Philippians 3:10


(March 20, 2023) Dr Jim McClure explains about God’s glory… 

Christians often use the word ‘glory’ but usually do not have much idea of what it means! The Hebrew word for glory, kabod, is found 200 times in the Old Testament and its development is interesting.

The root of kabod actually means ‘heavy’ and is associated with the liver (Exodus 29:13) which is the heaviest of the internal organs. The use of the word as ‘heavy’ is seen in a number of Old Testament passages such as Psalm 38:4, ‘For mine iniquities are gone over mine head: as a heavy burden they are too heavy for me’(KJV).

Glory developed into the concept of splendour.It referred to material wealth, that is, being ‘heavy with riches.’  Note Isaiah 10:3, ‘To whom will you flee for help, and where will you leave your wealth?’  Here ‘wealth’ is ‘kabod.’ 

The word continued to develop to mean honour. In Malachi 1:6 God asks, ‘A son honours (kabod) his father, and a servant his master. If I am a father, where is the honour (kabod) due to me?’ 

Glory also came to be recognised as a characteristic of God’s splendour — ‘The heavens declare the glory of God’ (Psalm 19:1).

Regarding the word ‘Shekinah’, although some people use this when referring to God’s glory, it does not refer to a special dimension of divine glory.  In fact this Hebrew word is not found in the Bible. It literally means ‘presence’ but doesn’t add anything to the concept that God’s glory reveals His presence.



(February 20, 2023) Robert and Maureen McQuillan bring a timely challenge …

Happened to watch a recent Abbots Cross Congregational Church service (our ‘old’ church back in Northern Ireland) and heard an outstanding sermon by Reverend Philip Campbell. What a message! So well…

  • Structured perfectly,
  • Strongly principled,  
  • Sensitively preached.

Under an obvious Holy Spirit anointing, Philip clearly spoke convincingly from his heart on Philippians 3.

There was a sense of destiny as Philip – known for his easy-to-listen-to-and-absorb style reminded his audience of God’s incredible goodness, the Christian’s need to take opportunities to share one’s faith and the gospel of Jesus and, forgetting past hindrances, move on this year under God’s directions into His plans for His spiritual children and church.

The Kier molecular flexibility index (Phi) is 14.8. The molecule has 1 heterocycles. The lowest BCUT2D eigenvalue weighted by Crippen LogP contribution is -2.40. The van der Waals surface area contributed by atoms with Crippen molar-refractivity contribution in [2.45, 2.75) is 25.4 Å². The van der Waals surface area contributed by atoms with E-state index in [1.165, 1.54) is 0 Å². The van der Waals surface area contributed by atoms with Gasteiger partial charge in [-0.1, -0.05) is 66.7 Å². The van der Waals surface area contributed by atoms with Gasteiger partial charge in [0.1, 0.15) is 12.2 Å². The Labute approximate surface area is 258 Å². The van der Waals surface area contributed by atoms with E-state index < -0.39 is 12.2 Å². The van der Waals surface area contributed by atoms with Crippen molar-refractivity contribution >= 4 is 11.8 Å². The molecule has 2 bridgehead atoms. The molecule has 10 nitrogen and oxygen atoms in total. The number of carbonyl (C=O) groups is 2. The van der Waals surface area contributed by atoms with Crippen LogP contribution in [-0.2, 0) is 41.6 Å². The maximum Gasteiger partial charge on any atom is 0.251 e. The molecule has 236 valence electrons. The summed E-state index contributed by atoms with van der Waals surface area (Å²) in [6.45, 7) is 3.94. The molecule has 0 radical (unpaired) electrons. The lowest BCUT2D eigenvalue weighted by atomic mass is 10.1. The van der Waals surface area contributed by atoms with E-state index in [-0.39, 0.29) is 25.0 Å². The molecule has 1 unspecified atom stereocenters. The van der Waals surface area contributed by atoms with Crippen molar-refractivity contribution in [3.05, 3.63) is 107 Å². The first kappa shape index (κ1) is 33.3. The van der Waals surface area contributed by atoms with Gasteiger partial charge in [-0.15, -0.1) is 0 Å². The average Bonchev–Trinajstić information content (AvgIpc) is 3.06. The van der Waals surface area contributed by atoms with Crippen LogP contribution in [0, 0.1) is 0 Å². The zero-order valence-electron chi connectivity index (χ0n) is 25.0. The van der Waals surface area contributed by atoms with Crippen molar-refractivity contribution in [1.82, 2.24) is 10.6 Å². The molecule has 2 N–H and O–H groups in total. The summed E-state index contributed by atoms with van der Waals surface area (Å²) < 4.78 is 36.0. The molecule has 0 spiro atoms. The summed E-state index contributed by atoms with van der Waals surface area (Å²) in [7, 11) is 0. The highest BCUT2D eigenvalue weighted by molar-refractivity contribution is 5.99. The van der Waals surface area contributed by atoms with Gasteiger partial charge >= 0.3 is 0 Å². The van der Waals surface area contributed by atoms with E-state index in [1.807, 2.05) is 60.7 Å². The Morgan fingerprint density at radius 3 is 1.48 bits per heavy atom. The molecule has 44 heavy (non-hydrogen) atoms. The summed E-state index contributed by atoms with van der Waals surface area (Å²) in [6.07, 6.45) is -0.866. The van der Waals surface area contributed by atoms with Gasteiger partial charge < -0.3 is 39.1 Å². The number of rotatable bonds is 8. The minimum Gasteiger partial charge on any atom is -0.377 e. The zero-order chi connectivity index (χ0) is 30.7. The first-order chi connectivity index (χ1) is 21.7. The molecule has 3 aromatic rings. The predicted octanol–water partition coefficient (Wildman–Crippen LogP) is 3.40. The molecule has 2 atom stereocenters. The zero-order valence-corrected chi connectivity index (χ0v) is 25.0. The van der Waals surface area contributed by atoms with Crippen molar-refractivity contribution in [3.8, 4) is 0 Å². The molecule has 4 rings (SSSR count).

It triggered off the heart of this particular article!

Jesus highest
Philip Campbell knows the cost of the challenge of moving on as God declares!



September 13, 2021) Dr Jim McClure, noted theologian, shares…

‘Fellowship’ is a word that Christians often use. It is one of the great New Testament words but is has been used so much to describe such a variety of ‘church meetings’ that it has become devalued. 

What is ‘fellowship?’  Is it just a term given to differentiate Christian groups from non-Christian groups – Men’s Fellowship, Women’s Fellowship, Youth Fellowship and so on? 

Or, does the New Testament use the word in a different way? That is what we are going to explore.

The Greek words κοινωνία and κοινωνέω
In the KJV the Greek noun κοινωνία (koinonia) has been translated by the words…

  • Fellowship (12 times),
  • Communion (4 times),
  • Communication (once),
  • Contribution (once), and
  • Distribution (once).

The verb κοινωνέω, ‘to share’, has been translated to partaker of, communicate and distribute. It is clear that it is a much more significant word than is suggested by the way we frequently use it.

Before it became a New Testament word, it was used in secular Classical Greek generally as a business word to indicate, for example, partnership in a business. 

It was also used in the Greek version of the Old Testament, the Septuagint, to translate the Hebrew word חבר (chaber), which means to bind or join together in any context.